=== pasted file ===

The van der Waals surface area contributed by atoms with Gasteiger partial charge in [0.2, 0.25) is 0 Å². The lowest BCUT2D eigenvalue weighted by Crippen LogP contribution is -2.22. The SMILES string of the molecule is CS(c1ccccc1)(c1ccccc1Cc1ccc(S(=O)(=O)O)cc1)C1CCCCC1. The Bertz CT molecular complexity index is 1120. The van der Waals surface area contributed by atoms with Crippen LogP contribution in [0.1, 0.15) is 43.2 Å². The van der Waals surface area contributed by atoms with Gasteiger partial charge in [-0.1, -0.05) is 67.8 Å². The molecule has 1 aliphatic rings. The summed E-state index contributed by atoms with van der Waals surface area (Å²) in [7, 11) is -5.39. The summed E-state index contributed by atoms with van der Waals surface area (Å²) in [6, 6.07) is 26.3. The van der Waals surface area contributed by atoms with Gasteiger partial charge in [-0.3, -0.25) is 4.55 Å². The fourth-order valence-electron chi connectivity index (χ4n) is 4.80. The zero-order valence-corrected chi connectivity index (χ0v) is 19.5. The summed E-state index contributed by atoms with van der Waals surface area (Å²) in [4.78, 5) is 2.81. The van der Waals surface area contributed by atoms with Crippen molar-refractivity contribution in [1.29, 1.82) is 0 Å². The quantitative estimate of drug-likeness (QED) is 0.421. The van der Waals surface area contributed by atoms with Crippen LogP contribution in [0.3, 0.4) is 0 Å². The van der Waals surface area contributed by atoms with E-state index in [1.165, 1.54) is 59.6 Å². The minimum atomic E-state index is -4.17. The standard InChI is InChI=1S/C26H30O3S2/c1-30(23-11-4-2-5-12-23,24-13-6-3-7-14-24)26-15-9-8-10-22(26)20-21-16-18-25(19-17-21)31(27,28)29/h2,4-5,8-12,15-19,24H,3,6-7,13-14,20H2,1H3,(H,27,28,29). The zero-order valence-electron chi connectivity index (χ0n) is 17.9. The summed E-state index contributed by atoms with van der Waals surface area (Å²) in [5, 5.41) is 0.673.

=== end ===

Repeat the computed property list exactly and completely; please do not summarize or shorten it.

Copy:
The van der Waals surface area contributed by atoms with Gasteiger partial charge in [0.2, 0.25) is 0 Å². The lowest BCUT2D eigenvalue weighted by Crippen LogP contribution is -2.22. The SMILES string of the molecule is CS(c1ccccc1)(c1ccccc1Cc1ccc(S(=O)(=O)O)cc1)C1CCCCC1. The Bertz CT molecular complexity index is 1120. The van der Waals surface area contributed by atoms with Crippen LogP contribution in [0.1, 0.15) is 43.2 Å². The van der Waals surface area contributed by atoms with Gasteiger partial charge in [-0.1, -0.05) is 67.8 Å². The molecule has 1 aliphatic rings. The summed E-state index contributed by atoms with van der Waals surface area (Å²) in [7, 11) is -5.39. The summed E-state index contributed by atoms with van der Waals surface area (Å²) in [6, 6.07) is 26.3. The van der Waals surface area contributed by atoms with Gasteiger partial charge in [-0.3, -0.25) is 4.55 Å². The fourth-order valence-electron chi connectivity index (χ4n) is 4.80. The zero-order valence-corrected chi connectivity index (χ0v) is 19.5. The summed E-state index contributed by atoms with van der Waals surface area (Å²) in [4.78, 5) is 2.81. The van der Waals surface area contributed by atoms with Crippen molar-refractivity contribution in [1.29, 1.82) is 0 Å². The quantitative estimate of drug-likeness (QED) is 0.421. The van der Waals surface area contributed by atoms with Crippen LogP contribution in [0.3, 0.4) is 0 Å². The van der Waals surface area contributed by atoms with E-state index in [1.165, 1.54) is 59.6 Å². The minimum atomic E-state index is -4.17. The standard InChI is InChI=1S/C26H30O3S2/c1-30(23-11-4-2-5-12-23,24-13-6-3-7-14-24)26-15-9-8-10-22(26)20-21-16-18-25(19-17-21)31(27,28)29/h2,4-5,8-12,15-19,24H,3,6-7,13-14,20H2,1H3,(H,27,28,29). The zero-order valence-electron chi connectivity index (χ0n) is 17.9. The summed E-state index contributed by atoms with van der Waals surface area (Å²) in [5, 5.41) is 0.673.